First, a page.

When a student has the potential to play as a collegiate athlete, a whole new set of rules can complicate the college application process. In case you missed November’s digital office hours on NCAA/NAIA eligibility, we’d like to share the top bits of wisdom that came up.
Every month, we offer two digital office hours sessions in the Texas OnCourse Academy. November’s office hours sessions were moderated by Texas OnCourse Leader Fellows Mollie Huber, Holly Moore, and Chansi Shope. Here is what they had to say:
Q: What are some common misconceptions that students have about the NCAA process?
A: “[Some] students think their athletic ability will overcome all academic issues. Another common misconception students have is that coaches and recruiters will take care of the application process for them. Students still have to take responsibility for getting all the necessary paperwork to the college – that means requesting transcripts on time!” – Mollie Huber
Q: What’s the best piece of advice you can offer about having a successful NCAA experience?
A: “Having conversations with all parties included EARLY on. Also, having one counselor on campus as a go-to for NCAA/NAIA questions and resources, but having all counselors complete the module to have an overall idea about the process and resources available. I love the side-by-side comparison of Division I and Division II requirements.” – Chansi Shope
Q: Sometimes a breakdown in communication between coaches and advisers can complicate things for students who are college-athletics bound. What is a best practice you have come across that has helped improve collaboration with coaches?
A: “I interviewed past parents of current college athletes as well as our head coach and some assistant coaches to see what system would work best for our campus. I created a flow chart for college bound athletes. The chart began with a parent-student meeting with all students and parents interested in college athletics.” – Chansi Shope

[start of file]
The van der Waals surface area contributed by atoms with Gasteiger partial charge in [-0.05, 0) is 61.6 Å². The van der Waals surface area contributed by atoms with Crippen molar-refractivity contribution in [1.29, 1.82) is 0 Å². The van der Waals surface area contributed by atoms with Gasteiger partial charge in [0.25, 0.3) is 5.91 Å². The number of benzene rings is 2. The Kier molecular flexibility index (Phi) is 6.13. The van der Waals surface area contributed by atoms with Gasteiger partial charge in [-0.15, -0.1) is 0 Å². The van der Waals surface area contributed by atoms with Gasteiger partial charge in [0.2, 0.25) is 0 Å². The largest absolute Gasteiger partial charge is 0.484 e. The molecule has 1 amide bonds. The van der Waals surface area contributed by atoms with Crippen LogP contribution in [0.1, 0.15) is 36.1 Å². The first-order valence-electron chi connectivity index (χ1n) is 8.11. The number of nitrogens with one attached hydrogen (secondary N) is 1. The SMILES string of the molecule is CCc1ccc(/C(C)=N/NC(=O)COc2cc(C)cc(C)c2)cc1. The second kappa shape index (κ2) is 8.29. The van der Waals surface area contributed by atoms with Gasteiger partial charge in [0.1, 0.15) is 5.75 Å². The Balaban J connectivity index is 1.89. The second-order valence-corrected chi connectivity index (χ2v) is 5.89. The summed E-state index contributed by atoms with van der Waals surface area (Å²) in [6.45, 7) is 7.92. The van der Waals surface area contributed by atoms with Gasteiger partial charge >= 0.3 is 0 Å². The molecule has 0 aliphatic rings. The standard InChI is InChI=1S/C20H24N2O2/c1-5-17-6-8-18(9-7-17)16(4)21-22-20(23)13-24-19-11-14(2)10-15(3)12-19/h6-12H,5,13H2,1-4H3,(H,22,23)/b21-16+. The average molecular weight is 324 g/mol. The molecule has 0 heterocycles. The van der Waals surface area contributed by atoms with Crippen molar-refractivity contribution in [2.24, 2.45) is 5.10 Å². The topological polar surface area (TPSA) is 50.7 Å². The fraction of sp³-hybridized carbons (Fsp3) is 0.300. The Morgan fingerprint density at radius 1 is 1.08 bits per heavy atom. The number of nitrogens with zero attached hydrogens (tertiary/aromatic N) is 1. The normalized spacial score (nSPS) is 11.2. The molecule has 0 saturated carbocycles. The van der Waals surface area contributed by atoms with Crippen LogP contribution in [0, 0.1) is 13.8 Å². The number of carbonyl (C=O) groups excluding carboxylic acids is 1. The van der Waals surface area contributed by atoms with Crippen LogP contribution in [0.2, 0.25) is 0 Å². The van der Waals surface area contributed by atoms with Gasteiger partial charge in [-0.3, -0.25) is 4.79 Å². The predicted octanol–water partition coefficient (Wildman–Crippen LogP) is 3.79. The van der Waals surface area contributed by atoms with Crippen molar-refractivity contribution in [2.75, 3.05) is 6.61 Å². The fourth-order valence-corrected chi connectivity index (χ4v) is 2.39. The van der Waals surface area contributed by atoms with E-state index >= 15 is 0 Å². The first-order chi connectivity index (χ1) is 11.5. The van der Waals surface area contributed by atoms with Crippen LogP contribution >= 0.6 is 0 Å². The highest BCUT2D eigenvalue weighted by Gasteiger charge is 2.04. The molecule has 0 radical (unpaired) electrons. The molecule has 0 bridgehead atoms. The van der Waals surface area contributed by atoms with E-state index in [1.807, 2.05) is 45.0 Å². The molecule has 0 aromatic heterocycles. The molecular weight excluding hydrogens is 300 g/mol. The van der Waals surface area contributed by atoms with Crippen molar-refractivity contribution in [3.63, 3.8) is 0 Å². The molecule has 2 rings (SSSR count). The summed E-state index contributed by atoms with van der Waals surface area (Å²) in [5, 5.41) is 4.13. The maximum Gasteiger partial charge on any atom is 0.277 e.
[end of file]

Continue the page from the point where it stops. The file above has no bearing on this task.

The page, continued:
Q: What’s the best way to get the word out to students about registering for NCAA or NAIA?
A: “One approach that I have taken is to hold a spring meeting with interested juniors and their parents and go over the recruiting and eligibility process. Afterwards we open the computer lab so students can register for the eligibility center. I also send an email to varsity coaches and ask them to invite their athletes.” – Holly Moore
A key takeaway is to begin these conversations with students and their families early – as early as freshman year. This will help ensure that students are conscious of putting the “student” in “student-athlete.”
And for additional resources, check out our monthly webinar series. Next month, we'll be discussing Successful Course Planning and Endorsements. The webinar takes place on Tuesday, December 4, at 10 a.m. Register here.